Anna-Maria Arabia: There are no cases that I'm aware of at this time that would be analogous to this one. I haven't looked at all of the cases though.

Journalist: Something you touched on, this might be a bit out-of-left field. Is there a broader tension here between how scientists decide what they think is true and how the justice system decides what it thinks is true? Do you think this case strikes up?

Anna-Maria Arabia: Scientists go about advancing knowledge and they do so using a time-honoured process called the peer review system. Through that, knowledge emerges and is published and made available to everyone. There is great integrity in that process that allows evidence to be shared with everyone. The justice system can take that evidence and hear from expert witnesses as they are called to the justice system. We do not always have a system where the most qualified or the most expert person is made available to that system. That's a real opportunity for law reform. The independent selection of scientific experts so they can bring to bear their knowledge in an unfettered way would be an enormous advancement for our nation.

Journalist: So you would be calling for a better system to be put in place to make sure that the right people are being put forward for the legal systems. That kind of thing?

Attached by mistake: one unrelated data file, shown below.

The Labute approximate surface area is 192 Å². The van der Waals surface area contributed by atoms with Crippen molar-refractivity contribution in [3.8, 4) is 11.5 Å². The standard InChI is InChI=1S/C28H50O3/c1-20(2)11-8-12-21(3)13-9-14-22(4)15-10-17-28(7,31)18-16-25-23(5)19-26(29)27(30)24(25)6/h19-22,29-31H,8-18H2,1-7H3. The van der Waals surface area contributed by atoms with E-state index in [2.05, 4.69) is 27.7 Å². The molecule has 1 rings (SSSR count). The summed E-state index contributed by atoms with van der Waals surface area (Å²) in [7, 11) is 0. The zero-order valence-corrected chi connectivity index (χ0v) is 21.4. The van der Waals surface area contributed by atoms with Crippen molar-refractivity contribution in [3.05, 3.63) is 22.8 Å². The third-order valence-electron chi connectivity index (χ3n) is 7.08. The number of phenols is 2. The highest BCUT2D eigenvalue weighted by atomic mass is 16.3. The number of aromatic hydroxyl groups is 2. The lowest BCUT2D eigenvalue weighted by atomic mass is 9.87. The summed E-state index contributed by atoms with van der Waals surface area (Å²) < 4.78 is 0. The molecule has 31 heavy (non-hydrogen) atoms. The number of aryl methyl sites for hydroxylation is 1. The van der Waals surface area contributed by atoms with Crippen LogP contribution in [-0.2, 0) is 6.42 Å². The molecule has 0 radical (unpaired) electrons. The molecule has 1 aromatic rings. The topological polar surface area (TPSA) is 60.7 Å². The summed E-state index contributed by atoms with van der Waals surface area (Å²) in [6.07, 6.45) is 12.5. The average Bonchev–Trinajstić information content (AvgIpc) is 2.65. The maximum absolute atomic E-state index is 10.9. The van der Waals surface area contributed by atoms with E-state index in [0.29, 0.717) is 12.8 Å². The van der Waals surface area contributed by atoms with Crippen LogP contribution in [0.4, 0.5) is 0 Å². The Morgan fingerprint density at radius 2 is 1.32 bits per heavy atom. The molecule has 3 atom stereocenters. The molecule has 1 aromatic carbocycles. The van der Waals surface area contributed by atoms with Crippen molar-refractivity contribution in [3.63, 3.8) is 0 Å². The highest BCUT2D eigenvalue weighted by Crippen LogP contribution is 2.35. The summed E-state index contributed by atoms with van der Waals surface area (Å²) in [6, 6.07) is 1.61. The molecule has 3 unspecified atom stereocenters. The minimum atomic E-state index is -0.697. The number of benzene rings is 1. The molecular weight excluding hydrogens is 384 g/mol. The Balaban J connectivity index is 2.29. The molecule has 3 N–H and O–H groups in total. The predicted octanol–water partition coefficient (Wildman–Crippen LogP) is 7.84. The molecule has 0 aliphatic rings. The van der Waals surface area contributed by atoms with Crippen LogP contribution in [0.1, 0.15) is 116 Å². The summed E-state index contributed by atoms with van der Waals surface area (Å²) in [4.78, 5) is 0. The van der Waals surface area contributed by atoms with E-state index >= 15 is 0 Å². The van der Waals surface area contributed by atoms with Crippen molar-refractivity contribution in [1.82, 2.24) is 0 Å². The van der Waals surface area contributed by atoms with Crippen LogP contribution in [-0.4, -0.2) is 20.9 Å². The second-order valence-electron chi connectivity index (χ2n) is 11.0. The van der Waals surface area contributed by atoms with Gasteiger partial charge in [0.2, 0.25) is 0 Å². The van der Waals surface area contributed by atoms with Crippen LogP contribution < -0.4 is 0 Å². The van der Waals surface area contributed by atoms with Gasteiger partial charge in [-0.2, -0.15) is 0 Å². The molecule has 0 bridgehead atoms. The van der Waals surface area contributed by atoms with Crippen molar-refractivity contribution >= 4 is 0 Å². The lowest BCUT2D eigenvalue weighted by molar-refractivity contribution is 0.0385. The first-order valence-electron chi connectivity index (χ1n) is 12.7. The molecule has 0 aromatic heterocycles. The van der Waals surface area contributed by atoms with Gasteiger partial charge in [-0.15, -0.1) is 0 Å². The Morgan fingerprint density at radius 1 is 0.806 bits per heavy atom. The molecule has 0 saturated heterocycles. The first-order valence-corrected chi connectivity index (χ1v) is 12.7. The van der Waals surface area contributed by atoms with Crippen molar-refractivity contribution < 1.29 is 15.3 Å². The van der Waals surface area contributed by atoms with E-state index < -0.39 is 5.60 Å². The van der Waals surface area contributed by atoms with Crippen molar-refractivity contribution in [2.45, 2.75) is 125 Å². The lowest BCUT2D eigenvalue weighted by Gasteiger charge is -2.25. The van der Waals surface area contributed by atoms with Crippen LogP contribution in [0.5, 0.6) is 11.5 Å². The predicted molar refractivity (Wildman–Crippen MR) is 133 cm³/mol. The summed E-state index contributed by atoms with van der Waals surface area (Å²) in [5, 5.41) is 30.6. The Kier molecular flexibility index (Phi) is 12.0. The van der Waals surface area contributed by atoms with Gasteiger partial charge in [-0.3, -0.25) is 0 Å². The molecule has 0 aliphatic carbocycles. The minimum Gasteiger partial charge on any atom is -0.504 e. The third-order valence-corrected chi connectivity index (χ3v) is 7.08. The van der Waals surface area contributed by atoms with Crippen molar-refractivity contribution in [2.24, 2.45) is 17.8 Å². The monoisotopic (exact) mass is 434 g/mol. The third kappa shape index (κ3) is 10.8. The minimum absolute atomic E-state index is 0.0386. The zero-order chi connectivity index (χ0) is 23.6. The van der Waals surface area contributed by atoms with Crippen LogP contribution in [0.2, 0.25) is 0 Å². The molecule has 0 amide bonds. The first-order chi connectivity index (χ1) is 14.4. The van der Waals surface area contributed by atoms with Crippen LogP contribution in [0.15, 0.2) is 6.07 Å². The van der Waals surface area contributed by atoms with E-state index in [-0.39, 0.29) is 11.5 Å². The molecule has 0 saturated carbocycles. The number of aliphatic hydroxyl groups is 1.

Anna-Maria Arabia: The second inquiry into Kathleen Folbigg showed how important it was to get the most qualified and expert scientists before the Commissioner and Counsel Assisting and all the parties of the inquiry. That was important so that the inquiry could hear most comprehensively from world experts. We had experts from Australia, but also from around the world to bring the most up-to-date knowledge for that inquiry to consider. This was a remarkable moment in our history where science was comprehensively put by the most qualified experts in the world. It has been critical to having science heard in this case.

The above transcript has been lightly edited for reasons of coherence and accuracy, but all efforts have been made to retain the integrity of the original interview.

More information

Watch the video about the role of science in the case of Ms Folbigg.